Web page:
Although pro-environmental behaviors (PEBs) have been characterized as feminine, some PEBs are masculine suggesting that gender bending (e.g., engaging in pro-environmental behaviors inconsistent with one’s own gender) and gender conformity (e.g., engaging in pro-environmental behaviors consistent with one’s own gender) are possible for both women and men. Social consequences for gender bending versus conformity with PEBs were assessed in three studies. Gender bending created uncertainty about an actor’s heterosexual identity (Studies 1 and 2). Consistent with stigma-by-association, actors’ gender bending influenced judgments about an actor’s friend’s sexual identity (Study 2). However, gender bending had limited effects on ascription of gendered traits: More feminine than masculine traits were ascribed to PEB actors, even actors of masculine PEBs (Studies 1 and 2). Consistent with social ostracism, Study 3 illustrated that men were most likely to socially distance themselves from female gender benders, likely as a result of prejudice against gender-bending women. In contrast, women preferred to socially interact with gender-conforming women, likely resulting from a combination of their greater interest in feminine than masculine PEBs and preferring to interact with women more so than with men. Social repercussions are discussed in terms of stigmatizing engagement in PEBs.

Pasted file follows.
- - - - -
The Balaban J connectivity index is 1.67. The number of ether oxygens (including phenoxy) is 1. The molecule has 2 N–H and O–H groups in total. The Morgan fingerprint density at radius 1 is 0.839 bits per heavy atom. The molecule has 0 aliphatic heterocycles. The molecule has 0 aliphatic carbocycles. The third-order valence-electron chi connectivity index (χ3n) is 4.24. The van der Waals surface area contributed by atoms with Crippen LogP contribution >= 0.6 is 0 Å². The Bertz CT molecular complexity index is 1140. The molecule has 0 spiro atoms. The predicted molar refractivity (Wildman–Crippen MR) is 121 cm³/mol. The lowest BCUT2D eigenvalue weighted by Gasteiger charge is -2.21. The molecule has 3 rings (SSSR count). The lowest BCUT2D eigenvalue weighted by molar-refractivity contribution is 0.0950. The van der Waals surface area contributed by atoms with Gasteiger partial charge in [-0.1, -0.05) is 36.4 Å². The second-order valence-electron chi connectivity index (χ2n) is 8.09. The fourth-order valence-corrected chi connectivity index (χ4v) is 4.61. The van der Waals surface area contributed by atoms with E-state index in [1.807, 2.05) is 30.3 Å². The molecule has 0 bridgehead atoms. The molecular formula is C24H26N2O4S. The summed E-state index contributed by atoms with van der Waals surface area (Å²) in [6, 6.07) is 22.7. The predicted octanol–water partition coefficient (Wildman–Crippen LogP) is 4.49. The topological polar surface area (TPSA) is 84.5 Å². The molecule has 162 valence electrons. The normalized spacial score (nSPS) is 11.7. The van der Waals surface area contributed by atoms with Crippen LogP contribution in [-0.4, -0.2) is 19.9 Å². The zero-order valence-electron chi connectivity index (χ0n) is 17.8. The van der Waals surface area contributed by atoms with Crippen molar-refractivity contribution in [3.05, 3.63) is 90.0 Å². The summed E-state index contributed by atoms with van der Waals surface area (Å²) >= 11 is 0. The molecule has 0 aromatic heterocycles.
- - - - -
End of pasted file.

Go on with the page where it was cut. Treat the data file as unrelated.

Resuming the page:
All Science Journal Classification (ASJC) codes
- Gender Studies
- Social Psychology
- Developmental and Educational Psychology